Karnataka logs third case of Omicron amid growing fears of a third wave of infections


The third positive case of Omicron, the new strain of the deadly novel coronavirus that causes Covid-19, has been detected in Karnataka adding to fears of the southern state.

“Third case of #Omicron has been detected in Karnataka. A 34-year-old male returning from South Africa has tested positive. He is isolated and being treated in a govt hospital. 5 primary and 15 secondary contacts have been traced and samples sent for testing,” Dr K Sudhakar, Karnataka’s minister for health, family welfare and medical education said in a post on Sunday.

The detection comes amid growing fears of a possible third wave of infections in Karnataka that was left ravaged by the two earlier waves.

Karnataka has steered clear of imposing any new restrictions but are trying to drive home the point of increasing vaccination coverage in the state.

The third case detected in Karnataka comes amid a major lapse in monitoring of one of the two known persons with the Omicron variant, who left India for Dubai without informing the authorities. A case was registered with the police after the person left the country based on a negative Covid-19 test report, which has now come under suspicion.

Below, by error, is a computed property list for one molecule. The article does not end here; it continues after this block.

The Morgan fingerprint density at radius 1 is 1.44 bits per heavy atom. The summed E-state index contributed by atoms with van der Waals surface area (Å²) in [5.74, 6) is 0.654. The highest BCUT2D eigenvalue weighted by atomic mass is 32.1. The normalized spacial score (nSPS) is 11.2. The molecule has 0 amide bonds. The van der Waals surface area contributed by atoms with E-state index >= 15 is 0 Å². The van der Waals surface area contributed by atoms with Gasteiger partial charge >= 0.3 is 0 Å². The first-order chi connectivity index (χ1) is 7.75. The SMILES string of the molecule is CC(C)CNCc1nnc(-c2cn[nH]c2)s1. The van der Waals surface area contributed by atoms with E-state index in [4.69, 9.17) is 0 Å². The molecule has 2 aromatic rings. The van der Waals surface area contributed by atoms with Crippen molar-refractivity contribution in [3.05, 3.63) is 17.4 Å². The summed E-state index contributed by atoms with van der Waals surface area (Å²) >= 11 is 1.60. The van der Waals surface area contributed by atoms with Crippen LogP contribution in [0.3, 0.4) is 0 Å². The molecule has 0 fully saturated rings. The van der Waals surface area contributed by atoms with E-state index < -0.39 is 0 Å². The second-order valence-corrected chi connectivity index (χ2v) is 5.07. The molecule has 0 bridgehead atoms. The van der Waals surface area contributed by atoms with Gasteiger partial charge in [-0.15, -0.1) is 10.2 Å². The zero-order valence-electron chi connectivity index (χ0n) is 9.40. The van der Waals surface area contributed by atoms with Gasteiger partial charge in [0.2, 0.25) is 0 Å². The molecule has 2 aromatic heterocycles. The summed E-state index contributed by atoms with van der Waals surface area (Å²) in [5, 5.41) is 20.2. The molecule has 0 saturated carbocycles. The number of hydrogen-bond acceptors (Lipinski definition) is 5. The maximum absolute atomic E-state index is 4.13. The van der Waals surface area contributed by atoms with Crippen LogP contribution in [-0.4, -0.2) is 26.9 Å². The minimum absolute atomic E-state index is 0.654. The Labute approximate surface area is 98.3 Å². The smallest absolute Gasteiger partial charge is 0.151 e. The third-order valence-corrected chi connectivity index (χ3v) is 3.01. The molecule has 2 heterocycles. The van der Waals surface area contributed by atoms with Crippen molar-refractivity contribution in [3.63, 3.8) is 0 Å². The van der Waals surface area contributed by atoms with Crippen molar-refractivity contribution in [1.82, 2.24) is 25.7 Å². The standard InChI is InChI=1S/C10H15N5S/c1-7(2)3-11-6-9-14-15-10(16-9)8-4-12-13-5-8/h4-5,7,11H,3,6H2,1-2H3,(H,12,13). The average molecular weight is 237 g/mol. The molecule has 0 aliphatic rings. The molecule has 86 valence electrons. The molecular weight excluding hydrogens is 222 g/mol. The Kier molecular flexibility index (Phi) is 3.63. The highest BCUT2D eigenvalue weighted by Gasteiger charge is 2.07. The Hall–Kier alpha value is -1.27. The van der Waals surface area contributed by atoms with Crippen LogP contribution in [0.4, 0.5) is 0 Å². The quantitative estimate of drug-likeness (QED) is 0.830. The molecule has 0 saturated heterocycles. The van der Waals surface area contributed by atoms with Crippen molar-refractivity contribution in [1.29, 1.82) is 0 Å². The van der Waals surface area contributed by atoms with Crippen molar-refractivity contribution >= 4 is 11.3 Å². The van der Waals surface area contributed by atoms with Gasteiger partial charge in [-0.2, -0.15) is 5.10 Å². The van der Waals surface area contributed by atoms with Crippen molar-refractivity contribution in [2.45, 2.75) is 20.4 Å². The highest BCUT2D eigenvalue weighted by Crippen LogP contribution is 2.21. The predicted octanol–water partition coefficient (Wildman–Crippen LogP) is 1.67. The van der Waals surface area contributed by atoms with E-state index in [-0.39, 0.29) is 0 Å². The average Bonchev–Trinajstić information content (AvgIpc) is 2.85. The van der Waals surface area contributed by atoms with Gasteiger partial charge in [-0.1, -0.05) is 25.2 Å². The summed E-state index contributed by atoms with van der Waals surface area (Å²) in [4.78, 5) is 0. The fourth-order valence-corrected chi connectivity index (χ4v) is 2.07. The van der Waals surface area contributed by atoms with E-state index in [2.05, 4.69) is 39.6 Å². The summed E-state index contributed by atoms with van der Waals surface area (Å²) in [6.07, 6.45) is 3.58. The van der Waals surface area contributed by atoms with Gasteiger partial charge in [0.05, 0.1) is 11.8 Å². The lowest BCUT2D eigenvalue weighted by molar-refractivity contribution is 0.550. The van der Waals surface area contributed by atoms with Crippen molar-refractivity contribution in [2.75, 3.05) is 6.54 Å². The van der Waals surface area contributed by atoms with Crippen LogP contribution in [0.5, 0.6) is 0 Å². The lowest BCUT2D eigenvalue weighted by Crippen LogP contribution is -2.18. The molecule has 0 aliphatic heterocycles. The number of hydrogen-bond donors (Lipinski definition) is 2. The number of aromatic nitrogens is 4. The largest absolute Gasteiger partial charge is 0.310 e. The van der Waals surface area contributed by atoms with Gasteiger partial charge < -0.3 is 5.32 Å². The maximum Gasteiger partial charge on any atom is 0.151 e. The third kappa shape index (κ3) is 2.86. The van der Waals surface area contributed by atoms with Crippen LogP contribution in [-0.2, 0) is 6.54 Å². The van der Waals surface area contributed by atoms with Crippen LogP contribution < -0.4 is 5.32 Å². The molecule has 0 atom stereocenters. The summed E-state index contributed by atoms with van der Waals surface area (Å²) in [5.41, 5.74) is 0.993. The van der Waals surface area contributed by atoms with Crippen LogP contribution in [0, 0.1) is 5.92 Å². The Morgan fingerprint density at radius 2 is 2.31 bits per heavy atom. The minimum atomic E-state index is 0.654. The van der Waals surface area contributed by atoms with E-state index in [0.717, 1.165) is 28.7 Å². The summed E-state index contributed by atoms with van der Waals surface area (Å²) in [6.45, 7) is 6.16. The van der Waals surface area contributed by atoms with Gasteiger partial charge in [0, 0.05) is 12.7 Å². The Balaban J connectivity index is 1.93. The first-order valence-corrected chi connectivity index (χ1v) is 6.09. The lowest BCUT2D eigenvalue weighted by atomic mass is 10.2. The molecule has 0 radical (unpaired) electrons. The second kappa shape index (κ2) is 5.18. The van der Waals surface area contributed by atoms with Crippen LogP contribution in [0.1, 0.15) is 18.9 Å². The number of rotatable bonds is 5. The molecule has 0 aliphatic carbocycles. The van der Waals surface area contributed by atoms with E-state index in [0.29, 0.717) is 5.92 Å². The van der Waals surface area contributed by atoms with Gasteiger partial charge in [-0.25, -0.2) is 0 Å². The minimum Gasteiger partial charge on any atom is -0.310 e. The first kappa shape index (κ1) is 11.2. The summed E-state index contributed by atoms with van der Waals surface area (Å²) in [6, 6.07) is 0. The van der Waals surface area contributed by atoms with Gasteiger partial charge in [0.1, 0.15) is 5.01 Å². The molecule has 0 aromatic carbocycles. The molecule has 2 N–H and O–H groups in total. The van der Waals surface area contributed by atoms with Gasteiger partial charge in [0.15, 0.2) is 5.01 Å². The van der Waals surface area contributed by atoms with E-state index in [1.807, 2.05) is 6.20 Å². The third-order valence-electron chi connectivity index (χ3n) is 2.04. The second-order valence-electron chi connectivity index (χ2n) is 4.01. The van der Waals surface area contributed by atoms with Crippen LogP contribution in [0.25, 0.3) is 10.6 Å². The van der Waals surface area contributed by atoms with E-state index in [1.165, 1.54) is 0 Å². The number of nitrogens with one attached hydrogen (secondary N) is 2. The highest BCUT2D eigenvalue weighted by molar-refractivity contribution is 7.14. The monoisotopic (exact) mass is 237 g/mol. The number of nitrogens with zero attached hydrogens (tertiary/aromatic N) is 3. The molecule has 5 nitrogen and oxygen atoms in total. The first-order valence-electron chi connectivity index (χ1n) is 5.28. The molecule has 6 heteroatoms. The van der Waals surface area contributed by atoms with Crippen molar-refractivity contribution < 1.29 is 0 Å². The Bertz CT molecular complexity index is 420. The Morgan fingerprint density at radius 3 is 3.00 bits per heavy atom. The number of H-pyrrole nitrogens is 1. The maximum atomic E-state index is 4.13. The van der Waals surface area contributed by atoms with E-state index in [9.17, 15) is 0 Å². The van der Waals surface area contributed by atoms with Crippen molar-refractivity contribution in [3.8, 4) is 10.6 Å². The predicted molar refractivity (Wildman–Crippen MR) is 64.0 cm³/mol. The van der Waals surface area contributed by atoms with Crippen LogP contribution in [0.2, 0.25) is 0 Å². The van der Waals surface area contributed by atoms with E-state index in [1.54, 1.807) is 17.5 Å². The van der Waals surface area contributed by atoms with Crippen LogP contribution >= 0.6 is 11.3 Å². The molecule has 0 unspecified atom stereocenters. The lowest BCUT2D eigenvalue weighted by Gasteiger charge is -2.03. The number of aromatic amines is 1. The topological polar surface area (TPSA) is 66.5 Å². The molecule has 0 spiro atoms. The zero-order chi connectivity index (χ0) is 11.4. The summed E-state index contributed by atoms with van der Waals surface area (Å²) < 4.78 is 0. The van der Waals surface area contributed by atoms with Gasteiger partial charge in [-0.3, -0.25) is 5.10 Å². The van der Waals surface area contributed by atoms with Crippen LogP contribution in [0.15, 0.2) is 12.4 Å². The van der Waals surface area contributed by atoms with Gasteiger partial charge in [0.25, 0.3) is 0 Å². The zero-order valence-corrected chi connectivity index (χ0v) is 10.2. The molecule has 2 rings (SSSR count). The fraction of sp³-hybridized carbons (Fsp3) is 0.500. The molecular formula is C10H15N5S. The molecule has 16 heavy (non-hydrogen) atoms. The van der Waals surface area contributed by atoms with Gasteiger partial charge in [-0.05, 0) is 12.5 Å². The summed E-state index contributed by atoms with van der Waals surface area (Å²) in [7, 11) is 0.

Chief Minister Basavaraj Bommai has announced that separate guidelines would be issued for student hostels and Covid-19 clusters as part of the state’s Covid-19 management.

As on December 12, Karnataka has administered a total of 8,02,89,249 doses of Covid-19 vaccines of which the first and second doses account for 4,65,07,530 and 3,37,81,719 respectively, according to information on CoWin.

The Basavaraj Bommai-led Bharatiya Janata Party (BJP) government in the state has restricted people without both doses of vaccination from entering public spaces like malls, cinema theatres and even being allowed into Karnataka, especially from Kerala and Maharashtra.

A RT-PCR test is mandatory for all international passengers arriving in Karnataka.

Other guidelines, issued on Saturday, state that patients with mild and moderate symptoms will be discharged after 10 days from the onset of the symptom. However, in both cases the patient must be asymptomatic for the last three consecutive days, should maintain an oxygen saturation level of 95% (without oxygen support) for four consecutive days, two negative RT-PCR test reports 24 hours apart should be presented before getting discharge.

The guidelines added that after discharge, home quarantine is advised for seven more days, with self-monitoring for symptoms and follow-ups from the district surveillance officer.

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